The normal things about plays apply-- don't produce or reproduce this play without my permission.  I wrote it so I own it.  Etc.




Purpose
by Adam Szymkowicz

(JACK enters carrying a bucket.  He tries to hand it to JILL.)

JACK
Here you go.

JILL
What's that?

JACK
A pail.

JILL
A pail?

JACK
A bucket.

JILL
What's it for?

JACK
We could carry water in it.

JILL
For what?

JACK
I don't know.  Things.

JILL
I'm not going to drink water from your bucket.  I have water glasses.

JACK
Or we could keep things in it.

JILL
Like what?

JACK
All sorts of things.  Nuts and bolts.  Snakes.  Chains.  Water.

JILL
Okay.  Just put it somewhere I won't notice it.

JACK
It'll be really useful sometime.  I promise.

JILL
Yeah, okay.

JACK
What's wrong?

JILL
Do I have a purpose?

JACK
Sure.  Sure you do.

JILL
What is it?

JACK
Oh I bet there are lots of things you do every day.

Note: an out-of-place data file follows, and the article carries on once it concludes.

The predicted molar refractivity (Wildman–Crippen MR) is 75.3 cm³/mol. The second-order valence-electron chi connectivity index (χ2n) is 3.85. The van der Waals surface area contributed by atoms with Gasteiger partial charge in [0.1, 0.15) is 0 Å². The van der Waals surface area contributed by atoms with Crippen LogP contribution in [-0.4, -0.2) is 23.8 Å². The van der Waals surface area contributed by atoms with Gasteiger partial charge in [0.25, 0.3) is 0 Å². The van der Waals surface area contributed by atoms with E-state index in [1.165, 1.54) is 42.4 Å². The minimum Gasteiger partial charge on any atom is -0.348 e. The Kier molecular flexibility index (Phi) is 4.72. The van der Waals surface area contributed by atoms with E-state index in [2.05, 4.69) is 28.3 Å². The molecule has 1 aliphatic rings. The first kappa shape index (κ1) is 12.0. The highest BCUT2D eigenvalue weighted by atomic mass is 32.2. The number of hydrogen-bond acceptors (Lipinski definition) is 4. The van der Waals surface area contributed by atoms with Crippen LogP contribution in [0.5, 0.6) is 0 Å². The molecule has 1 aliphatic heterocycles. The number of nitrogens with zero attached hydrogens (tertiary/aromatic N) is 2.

JILL
Yeah but to what end?

JACK
Like a mission statement?

JILL
Or something.

JACK
We can come up with one.  Come with me.

JILL
Where?

JACK
Up the hill.  I want to fill up this bucket.  Make sure it doesn't leak.

JILL
Okay.  We'll find out what my purpose is.

JACK
Yeah, totally.  We'll both find our purpose.  Purposes.  Purposi.

JILL
No.

(They exit with bucket.)

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Tuesday, August 08, 2017

I Interview Playwrights Part 968: Pete McElligott




Pete McElligott

Hometown: Lemont, IL.

Current Town: Brooklyn, NY.

Q:  Tell me about In a Little Room: